He then turns the appeal made to patriotism by the bill’s backers on its head, “Those who would really honor patriotism should strive to match it with an equal courage, with an equal fidelity to the welfare of their country, and equal faith in the cause of righteousness.” It was duty not greed or material gain that had stirred the response to serve when the War came to America. Most veterans were actually insulted by the notion that a dollar amount could sufficiently reimburse services given. To add injury to insult, the bill would actually double the proportion of the nation’s debt on every home in the country (then averaging 5 persons per household: for every man, woman, and child, $70 each) and obligate its continuance over the next 20 years. The country could not maintain this bill and maintain patriotism as anything loftier than just another thing that can be exchanged like so many products in the market. Government, surrendering to the pressure to grant favor to any one party, had descended into giving away to those getting “what they can out of it” rather than holding to what should be done responsibly with it. “Service to our country in time of war means sacrifice.” This merely taxed what belonged to all the people so that it could be reassigned to some of them. “This bill would condemn those who are weak to turn over a part of their earnings to those who are strong.” As Coolidge had declared ten years before: “Don’t expect to build up the weak by pulling down the strong.” As if to anticipate the retort that we were wealthy and prosperous enough then to absorb an insolvent, open-ended insurance plan, he answers: “Our country can not afford it. The veterans as a whole do not want it. All our American principles are opposed to it. There is no moral justification for it.” Seeing past the emotion of the moment, he grasped that government had obligations to much more than any one demographic or voting bloc. It was not right to rob from those very legitimate duties to pay for newer and still newer ones that inevitably place a heavier load on the very people working hard to pay for the responsibilities already assumed. In our current climate where it seems no dollar amount is too high for anything and everything that can be, especially when it concerns “the troops” (often on the incorrect presumption that every dollar goes to the needs of those “at the front,” funds essential security, or provides better veteran’s care), it quickly becomes a burden on government for what must be.
Yet, even with Coolidge’s decisive veto, Congress answered quickly. The House overturned Coolidge’s veto two days later by an overwhelming 313 to 78. The Senate followed suit on May 19, overriding his veto by 59-26. The bill thus became law and would go on to last another twelve years before necessitating the bond drive that Coolidge had predicted would prove necessary to fund the balance promised to veterans. The override of the veto, intended as a rebuke to the new occupant at 1600 Pennsylvania Avenue, would not have quite the desired impact. Coolidge, first of all, was ready for the bill to pass over his veto. He knew whatever his personal convictions were, this was a measure that the Congress was going to go to bat for.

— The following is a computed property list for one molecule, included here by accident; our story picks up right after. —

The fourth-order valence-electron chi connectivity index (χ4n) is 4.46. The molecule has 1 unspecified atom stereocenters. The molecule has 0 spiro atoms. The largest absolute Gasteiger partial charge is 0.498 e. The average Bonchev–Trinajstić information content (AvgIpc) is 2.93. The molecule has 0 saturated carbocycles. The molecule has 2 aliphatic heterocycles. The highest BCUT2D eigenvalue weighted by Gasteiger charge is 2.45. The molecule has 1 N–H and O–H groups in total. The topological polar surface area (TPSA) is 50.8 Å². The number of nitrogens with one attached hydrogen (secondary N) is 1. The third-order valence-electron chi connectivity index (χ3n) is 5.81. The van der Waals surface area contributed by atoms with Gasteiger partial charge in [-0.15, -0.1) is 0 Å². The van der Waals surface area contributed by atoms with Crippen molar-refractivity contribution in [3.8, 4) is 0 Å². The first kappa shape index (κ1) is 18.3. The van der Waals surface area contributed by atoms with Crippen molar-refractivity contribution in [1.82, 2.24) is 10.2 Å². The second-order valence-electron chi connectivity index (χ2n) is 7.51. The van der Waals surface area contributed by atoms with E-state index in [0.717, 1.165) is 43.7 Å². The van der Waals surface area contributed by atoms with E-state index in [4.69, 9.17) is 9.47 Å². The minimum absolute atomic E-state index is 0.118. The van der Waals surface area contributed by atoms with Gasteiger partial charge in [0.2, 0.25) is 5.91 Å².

To the surprise of legislators, however, they would not score any points from executive foot-dragging. Coolidge ensured that the administrative paperwork for processing the deluge of claims and applications that would descend on the federal government would be printed, delivered, and waiting as soon as the last vote overriding his veto was tabulated. Moreover, Coolidge would go on to take his appeal of “constructive economy” directly to the people themselves through radio, secure the presidential nomination the next month, and win a stunning margin in the contest split three ways that November. There had been three-way presidential races before, the last still looming in recent memory from 1912, but the incumbent lost and had lost the previous five times such a race was that divided. Coolidge’s victory in 1924 would prove the first time an incumbent, facing significant opposition from multiple parties, had won in American history.
The President would go on to exercise the veto forty-seven more times while the next two Congresses declined to cross him. Not until he had achieved lame duck status would the new Congress, the 70th, successfully override his veto three times in quick succession (May 1928) over military and post office compensation bills. Even then, Coolidge would have the last word, with two more nationally broadcast Business Organization of the Government meetings (June 1928 and January 1929), a second stinging veto against McNary-Haugen (May 23, 1928), and twenty others halting measures that, as Coolidge would put it, “asked for things” from the public treasury “they ought not to have.” When it would have been easier to lower his guard and relent to the constant pressures of granting individual relief, rewarding wasteful defense spending and other projects, and otherwise continuing to appropriate and reallocate money from the entire people to a favored few, Coolidge held the line to the very end. In addition to the veto, he would tenaciously exercise what in later years is commonly known as impoundment, the authority of the President to refrain from spending what Congress has appropriated. He would use this also in defense of the principles staked out in his veto of the Bonus Bill. He understood the difference between meeting obligations to the veteran disabled and dependent because of wartime service and those still able-bodied veterans to whom is due the self-respect and honor that they can and should provide for themselves and their families. While we may disagree with Coolidge’s stand here, living as we now do with many more expectations regarding the defense budget and our multi-layered social safety net, we cannot but respect his refusal to yield to expediency and flatly decline to play the game of political pandering. He did not when he easily could have and for that, he merits our admiration.